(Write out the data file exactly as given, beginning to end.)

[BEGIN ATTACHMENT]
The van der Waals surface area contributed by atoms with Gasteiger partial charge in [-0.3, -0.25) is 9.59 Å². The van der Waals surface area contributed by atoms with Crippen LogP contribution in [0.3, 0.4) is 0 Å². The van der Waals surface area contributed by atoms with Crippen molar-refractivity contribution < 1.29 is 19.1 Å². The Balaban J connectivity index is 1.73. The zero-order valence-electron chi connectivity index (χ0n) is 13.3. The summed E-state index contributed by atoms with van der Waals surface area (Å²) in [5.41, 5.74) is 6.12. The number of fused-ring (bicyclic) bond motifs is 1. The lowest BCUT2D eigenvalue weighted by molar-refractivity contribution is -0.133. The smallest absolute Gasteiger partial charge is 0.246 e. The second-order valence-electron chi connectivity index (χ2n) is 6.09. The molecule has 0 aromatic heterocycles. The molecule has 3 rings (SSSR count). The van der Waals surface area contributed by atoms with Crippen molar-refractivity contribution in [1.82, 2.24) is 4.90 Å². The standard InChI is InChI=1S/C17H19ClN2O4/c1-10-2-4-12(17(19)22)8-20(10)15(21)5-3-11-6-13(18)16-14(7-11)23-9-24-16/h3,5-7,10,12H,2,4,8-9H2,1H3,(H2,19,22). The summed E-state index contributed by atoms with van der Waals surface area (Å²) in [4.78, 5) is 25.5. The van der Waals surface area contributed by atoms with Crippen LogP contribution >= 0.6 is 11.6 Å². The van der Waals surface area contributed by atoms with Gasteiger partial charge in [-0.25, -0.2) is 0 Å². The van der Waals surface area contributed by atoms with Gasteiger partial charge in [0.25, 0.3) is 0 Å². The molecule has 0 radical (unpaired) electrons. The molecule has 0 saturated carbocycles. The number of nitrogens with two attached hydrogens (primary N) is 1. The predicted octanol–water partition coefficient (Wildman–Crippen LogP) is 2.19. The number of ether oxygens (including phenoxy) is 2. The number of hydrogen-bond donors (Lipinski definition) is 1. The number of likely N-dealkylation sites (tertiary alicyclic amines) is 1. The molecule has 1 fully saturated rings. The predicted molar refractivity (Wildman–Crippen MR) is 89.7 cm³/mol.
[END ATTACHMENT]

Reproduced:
The van der Waals surface area contributed by atoms with Gasteiger partial charge in [-0.3, -0.25) is 9.59 Å². The van der Waals surface area contributed by atoms with Crippen LogP contribution in [0.3, 0.4) is 0 Å². The van der Waals surface area contributed by atoms with Crippen molar-refractivity contribution < 1.29 is 19.1 Å². The Balaban J connectivity index is 1.73. The zero-order valence-electron chi connectivity index (χ0n) is 13.3. The summed E-state index contributed by atoms with van der Waals surface area (Å²) in [5.41, 5.74) is 6.12. The number of fused-ring (bicyclic) bond motifs is 1. The lowest BCUT2D eigenvalue weighted by molar-refractivity contribution is -0.133. The smallest absolute Gasteiger partial charge is 0.246 e. The second-order valence-electron chi connectivity index (χ2n) is 6.09. The molecule has 0 aromatic heterocycles. The molecule has 3 rings (SSSR count). The van der Waals surface area contributed by atoms with Crippen molar-refractivity contribution in [1.82, 2.24) is 4.90 Å². The standard InChI is InChI=1S/C17H19ClN2O4/c1-10-2-4-12(17(19)22)8-20(10)15(21)5-3-11-6-13(18)16-14(7-11)23-9-24-16/h3,5-7,10,12H,2,4,8-9H2,1H3,(H2,19,22). The summed E-state index contributed by atoms with van der Waals surface area (Å²) in [4.78, 5) is 25.5. The van der Waals surface area contributed by atoms with Crippen LogP contribution >= 0.6 is 11.6 Å². The van der Waals surface area contributed by atoms with Gasteiger partial charge in [-0.25, -0.2) is 0 Å². The van der Waals surface area contributed by atoms with Gasteiger partial charge in [0.25, 0.3) is 0 Å². The molecule has 0 radical (unpaired) electrons. The molecule has 0 saturated carbocycles. The number of nitrogens with two attached hydrogens (primary N) is 1. The predicted octanol–water partition coefficient (Wildman–Crippen LogP) is 2.19. The number of ether oxygens (including phenoxy) is 2. The number of hydrogen-bond donors (Lipinski definition) is 1. The number of likely N-dealkylation sites (tertiary alicyclic amines) is 1. The molecule has 1 fully saturated rings. The predicted molar refractivity (Wildman–Crippen MR) is 89.7 cm³/mol.